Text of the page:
Sunday, November 21, 2010

Internal contradiction

That's what Rudy Gay had to say after he shot a buzzer bitter while being guarded by LeBron James:
"I don't care if James Naismith was guarding me, which would be scary because he's dead,"

Monday, November 15, 2010

Re-using Java

The first programming language I worked with as a professional was Java. It seems to me as an excellent language to start learning real software development (as oppose to learn how to program, for which c is my language of choice).
It teaches you to think also on the architecture of the software (as it is reflected in the package structure). It forces you to understand various design patterns (some of which comes along with the language). It introduces you to the need of working with frameworks (the large set of Java packages, as well as external libraries), and on top that, the rigid typing with the tough compiler are just like two good parents that show you the where are the limits and does not allow you to cross them. I've worked with Java for about 6 years, and learned a lot from it.

Time had passed and I started another project, in which I had to develop in JavaScript. At first, I just wrote Java code in JavaScript (the fact that I worked with the Dojo toolkit made it really easy). Then, I started to learn the difference between the languages, I started to see the power that JavaScript gives you, was overwhelmed by the breaking of almost any limit that Java had taught me. I got to a point where I write JavaScript code in JavaScript,  use its flexibility and its dynamic nature, as well as the various brilliant programming concepts within it.
I crossed the limits that Java taught me, and allowed myself to do so based on the belief that I'll know when to stop and what lines not to cross.
It is so much easier to write software in JavaScript if you know what you are doing (especially how does your code is really read by the machine).
It is much easier to make a big mess too, this must alway be in mind - no parents, you can run freely, nobody will prevent you from failing and falling.

A short while ago I had some free time on my hands, and wanted to learn something new, so I developed a small android application.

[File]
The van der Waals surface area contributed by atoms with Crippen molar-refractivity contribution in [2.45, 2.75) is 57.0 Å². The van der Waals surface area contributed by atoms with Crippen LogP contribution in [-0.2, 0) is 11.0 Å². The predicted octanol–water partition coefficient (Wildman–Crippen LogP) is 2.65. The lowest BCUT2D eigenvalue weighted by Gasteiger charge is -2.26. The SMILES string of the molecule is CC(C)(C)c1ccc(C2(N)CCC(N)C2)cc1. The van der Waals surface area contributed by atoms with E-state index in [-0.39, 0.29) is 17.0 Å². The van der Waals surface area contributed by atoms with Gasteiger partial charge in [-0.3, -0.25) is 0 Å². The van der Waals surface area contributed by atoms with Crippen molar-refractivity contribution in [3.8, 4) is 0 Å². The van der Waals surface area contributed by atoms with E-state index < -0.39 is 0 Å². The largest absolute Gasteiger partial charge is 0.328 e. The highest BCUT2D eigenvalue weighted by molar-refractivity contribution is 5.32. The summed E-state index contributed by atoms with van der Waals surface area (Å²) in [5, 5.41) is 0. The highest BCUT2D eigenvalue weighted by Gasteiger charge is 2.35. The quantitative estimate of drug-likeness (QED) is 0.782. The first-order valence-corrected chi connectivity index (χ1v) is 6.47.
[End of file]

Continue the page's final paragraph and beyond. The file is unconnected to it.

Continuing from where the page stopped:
In Java.
Initially I thought that it would be just like riding a bicycle, but it turned out to be more like riding a rusty old bicycle, where you cannot almost turn the wheel, all that with one hand tied behind the back.
The package structure is still there, as well as the rich set of libraries and Java packages. BUT, the rigid type system and the compiler are not a directing parents any more, they are more like a bureaucratic figure that forces you to do what you don't want (in order for him to approve your request).
The no dynamic nature make no sense now, sometimes I wanted to polity ask the compiler to move aside and just trust me - I know what I am doing.
It is so burdensome to write software in Java.

Java is great to start with, but it takes you just up to a certain point. And from there, if you do want to expand your abilities, by not just learn new syntax, but rather learn another way of thinking, go with JavaScript, you'll never want to go back.

Friday, November 5, 2010

How cloud computing affects the future of software patents

Brian Prentice blogs with a very high ratio of gems to BS. This time he wrote about the way that the business of software patents will be affected by cloud computing.
The essence of that post is:
  • cloud computing hides most of the software (in a way that does not allows to inspect the software). The only part of the software that is exposed and can be inspected is the user interface (UI)
  • Since that in order to find a software patent infringement, the suspects software must be inspected, the future of software patents business will be in the domain of UI / design related software patents
Very interesting read